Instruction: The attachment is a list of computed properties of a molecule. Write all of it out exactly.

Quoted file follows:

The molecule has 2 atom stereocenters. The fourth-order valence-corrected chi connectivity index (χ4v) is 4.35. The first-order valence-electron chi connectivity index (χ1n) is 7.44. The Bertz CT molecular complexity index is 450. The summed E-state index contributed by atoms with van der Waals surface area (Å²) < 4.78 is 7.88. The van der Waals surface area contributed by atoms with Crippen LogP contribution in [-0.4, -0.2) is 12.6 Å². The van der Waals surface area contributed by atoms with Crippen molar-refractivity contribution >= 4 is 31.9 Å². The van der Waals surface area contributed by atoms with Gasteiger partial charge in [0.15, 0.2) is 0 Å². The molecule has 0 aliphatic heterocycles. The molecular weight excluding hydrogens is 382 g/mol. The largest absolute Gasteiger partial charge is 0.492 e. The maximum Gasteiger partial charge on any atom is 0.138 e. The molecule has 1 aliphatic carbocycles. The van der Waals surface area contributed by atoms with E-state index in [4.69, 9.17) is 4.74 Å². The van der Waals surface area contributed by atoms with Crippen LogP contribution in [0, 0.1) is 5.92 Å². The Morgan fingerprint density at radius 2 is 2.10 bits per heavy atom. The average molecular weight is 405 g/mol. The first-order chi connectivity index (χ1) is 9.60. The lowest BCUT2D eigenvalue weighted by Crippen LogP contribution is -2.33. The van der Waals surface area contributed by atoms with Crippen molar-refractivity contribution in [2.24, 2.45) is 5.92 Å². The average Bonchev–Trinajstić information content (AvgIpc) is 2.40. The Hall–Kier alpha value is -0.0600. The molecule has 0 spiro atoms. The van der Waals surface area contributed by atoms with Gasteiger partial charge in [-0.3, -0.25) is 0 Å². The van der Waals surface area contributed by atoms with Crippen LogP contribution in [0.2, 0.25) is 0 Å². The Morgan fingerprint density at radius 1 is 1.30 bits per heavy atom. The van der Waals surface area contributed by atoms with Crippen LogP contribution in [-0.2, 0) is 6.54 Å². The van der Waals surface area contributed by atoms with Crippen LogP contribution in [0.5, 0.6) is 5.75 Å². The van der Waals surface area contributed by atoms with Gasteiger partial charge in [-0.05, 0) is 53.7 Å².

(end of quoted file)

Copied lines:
The molecule has 2 atom stereocenters. The fourth-order valence-corrected chi connectivity index (χ4v) is 4.35. The first-order valence-electron chi connectivity index (χ1n) is 7.44. The Bertz CT molecular complexity index is 450. The summed E-state index contributed by atoms with van der Waals surface area (Å²) < 4.78 is 7.88. The van der Waals surface area contributed by atoms with Crippen LogP contribution in [-0.4, -0.2) is 12.6 Å². The van der Waals surface area contributed by atoms with Crippen molar-refractivity contribution >= 4 is 31.9 Å². The van der Waals surface area contributed by atoms with Gasteiger partial charge in [0.15, 0.2) is 0 Å². The molecule has 0 aliphatic heterocycles. The molecular weight excluding hydrogens is 382 g/mol. The largest absolute Gasteiger partial charge is 0.492 e. The maximum Gasteiger partial charge on any atom is 0.138 e. The molecule has 1 aliphatic carbocycles. The van der Waals surface area contributed by atoms with E-state index in [4.69, 9.17) is 4.74 Å². The van der Waals surface area contributed by atoms with Crippen LogP contribution in [0, 0.1) is 5.92 Å². The Morgan fingerprint density at radius 2 is 2.10 bits per heavy atom. The average molecular weight is 405 g/mol. The first-order chi connectivity index (χ1) is 9.60. The lowest BCUT2D eigenvalue weighted by Crippen LogP contribution is -2.33. The van der Waals surface area contributed by atoms with Crippen molar-refractivity contribution in [2.24, 2.45) is 5.92 Å². The average Bonchev–Trinajstić information content (AvgIpc) is 2.40. The Hall–Kier alpha value is -0.0600. The molecule has 0 spiro atoms. The van der Waals surface area contributed by atoms with Gasteiger partial charge in [-0.3, -0.25) is 0 Å². The van der Waals surface area contributed by atoms with Crippen LogP contribution in [0.2, 0.25) is 0 Å². The Morgan fingerprint density at radius 1 is 1.30 bits per heavy atom. The van der Waals surface area contributed by atoms with Crippen LogP contribution in [-0.2, 0) is 6.54 Å². The van der Waals surface area contributed by atoms with Crippen LogP contribution in [0.5, 0.6) is 5.75 Å². The van der Waals surface area contributed by atoms with Gasteiger partial charge in [-0.05, 0) is 53.7 Å².